-Angry Midwesterner


We’ve been awfully serious here for a while. I mean, recent topics include the radical Islam and ethics of stem cell research, what’s next, heart attacks (how right I was…), breast cancer or nuclear war? (On second thought, I don’t want to hear about nuclear war—this means you AOC! ;)) I figured I’d lighten things up a bit with a bit of mean-spirited satire. Here are some TV show concepts I’d love to see explored.

todmuskie.jpgThe U.P.: This is the story of a well-off kid Tyler Stone who moves from Orange County, California, to live in the Upper Peninsula of Michigan in a trailer park with his Uncle Charlie. He quickly falls in love with Dakota Lynn Wiedemier, the daughter of his next door neighbor. He gets a job at a working as a tour guide for rich Chicagoans (aka FIBs). The first episode will involve Tyler’s initiation into UP culture when Uncle Charlie takes him ice fishing. Amazingly, they catch a muskellunge (getting rarer these days what with the FIBs fishing all the lakes…) and, initiating Tyler to his new home, Charlie and Tyler drink its blood, mixed half and half with raw grain alcohol right there in the ice house. The season 1 finale will have Dakota telling Tyler that she’s having his baby even though she’s not real sure whether Tyler is the father or if it’s her old boyfriend Dwayne, who “lived next door to me in the trailer park all their lives.” In Season 2, Tyler will develop a crystal meth habit and become a rentboy for FIBs after getting his Orange County ass kicked by Dwayne while Uncle Charlie is doing 30 days for a DUI.

w_michael_bolton_0943.jpgMichael Bolton and Kenny G on Ice! Skated by Brian Boitano and Friends, Sponsored by Arbor Mist. Michael BoltonKenny GBrian BoitanoArbor Mist…. I’m not real sure what needs to be said about this, honestly. There was a show disturbingly close to this already at mega-retirement community The Villages so evidently someone already thought my idea was a good one, and as we all know it simply doesn’t get any better than when Michael Bolton sings “When a Man Loves a Woman”. Still, Kenny G and Arbor Mist are nice touches that push the concept over the top, don’t you think? Repeat! Repeat!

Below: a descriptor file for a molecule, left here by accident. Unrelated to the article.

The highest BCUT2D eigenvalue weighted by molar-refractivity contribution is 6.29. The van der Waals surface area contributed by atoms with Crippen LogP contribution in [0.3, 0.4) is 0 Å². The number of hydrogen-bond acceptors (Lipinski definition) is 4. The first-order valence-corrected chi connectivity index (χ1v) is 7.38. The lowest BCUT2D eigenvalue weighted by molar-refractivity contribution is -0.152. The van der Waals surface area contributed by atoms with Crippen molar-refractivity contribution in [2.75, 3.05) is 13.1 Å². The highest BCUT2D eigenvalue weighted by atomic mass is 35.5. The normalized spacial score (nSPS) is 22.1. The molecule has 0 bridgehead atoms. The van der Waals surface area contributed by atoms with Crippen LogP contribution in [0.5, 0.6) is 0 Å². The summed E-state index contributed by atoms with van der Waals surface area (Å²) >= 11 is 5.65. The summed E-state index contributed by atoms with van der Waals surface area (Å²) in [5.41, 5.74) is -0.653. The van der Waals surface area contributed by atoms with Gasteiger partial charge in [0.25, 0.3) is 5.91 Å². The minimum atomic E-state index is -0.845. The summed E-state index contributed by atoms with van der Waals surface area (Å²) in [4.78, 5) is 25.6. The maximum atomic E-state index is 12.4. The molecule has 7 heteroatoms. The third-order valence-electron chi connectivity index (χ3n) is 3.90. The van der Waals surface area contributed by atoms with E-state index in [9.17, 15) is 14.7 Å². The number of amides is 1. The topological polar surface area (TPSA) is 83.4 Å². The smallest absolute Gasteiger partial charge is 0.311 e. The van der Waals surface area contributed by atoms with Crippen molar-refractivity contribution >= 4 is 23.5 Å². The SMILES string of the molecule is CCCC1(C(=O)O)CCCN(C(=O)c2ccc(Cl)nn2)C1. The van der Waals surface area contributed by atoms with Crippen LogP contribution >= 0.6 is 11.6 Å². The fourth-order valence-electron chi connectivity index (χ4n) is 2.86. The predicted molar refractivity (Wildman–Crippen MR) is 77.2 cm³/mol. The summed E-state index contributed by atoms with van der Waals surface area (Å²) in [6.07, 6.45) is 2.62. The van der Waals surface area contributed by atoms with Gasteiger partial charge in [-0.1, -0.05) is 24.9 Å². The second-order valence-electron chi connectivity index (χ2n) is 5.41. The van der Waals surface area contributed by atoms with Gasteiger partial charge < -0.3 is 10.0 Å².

Hobo Cooking: New to Food Network. Just because you live in a cardboard box doesn’t mean your house can’t be a home. Chefs Hobo Bob and Bag Lady Martha show appropriate pairings of meals, such as Alpo and Thunderbird. The warmth of Thunderbird completes the meaty richness of Alpo, but make sure to buy the cans with gravy. Don’t waste, either: MD 20/20 makes an excellent pan reduction for the Alpo cans cooked over a fire barrel. Entertaining? Chef Hobo Bob shows you how to dumpster dive at grocery stores to feed as many as you need with any cuisine you desire. Looking for lighter fare? Try cat food and Grape Drink. The possibilities in a tin can are… endless when you open yourself to the Freedom of the Open Road.

Four to Six Weeks This show chronicles the high tension environment of the fulfillment house for the Bradford Exchange, all in (mostly) real time. Watch as main character Jake Farmer makes sure that packages containing goodies like the Thomas “Painter of Light” Kinkade Timeless Memories Collectible Cuckoo Clock or the Perilous Quest Collectible Dragon Axe get to where they belong, despite the constant interference of his management and nefarious individuals who want to stop him from delivering the goods across the land.

Durian

NYC Stink Look out Miami Ink and its fall 07 spinoff LA Ink. This reality show is about a team of garbage men in the Big Apple (which IMO should be better known as aka The Big Durian). Watch as Louie Lazardo and pals pick through Monday’s bags of trash and finds used condoms, week-old leftovers from Sung Dynasty, dead rats, packaging from Macy’s, and, sometimes, the truly unidentifiable.

The relevant cable channels can send me the checks for development. Any resemblance to existing shows is, of course, purely coincidental.

Of course.

(If you want in on the big money, add your own in the comments.)

Blogo drives many people in Illinois nuts in very much the same way that Shrub drives many people nationally nuts. Of course, their constituencies are different ideologically and many of the Blogo haters are conservatives and many of the Shrub haters are liberals. Given Shrub’s approval rating, he’s down to his hard core. If my conservative friends want to understand my disdain for the President, they need only contemplate their disdain for Blogo (something I share). Give Blogo some time and he’ll be down to his hard core, or in the pen, like three other Illinois governors since World War II (George Ryan, Dan Walker, Otto Kerner, all for being on the take). There are important differences between the two, of course. Obviously Shrub’s very religious and, so far as I can tell, that doesn’t factor much into Blogo’s calculations. Blogo goes in for a lot more blow-wave than Shrub. Clearly there are big policy differences between the two men, but let’s leave those aside entirely since I think a good chunk of what bugs people about both men involves background, style and personality, and, ultimately how those affect the way both men do business. Let’s go down the parallels of these two rogues: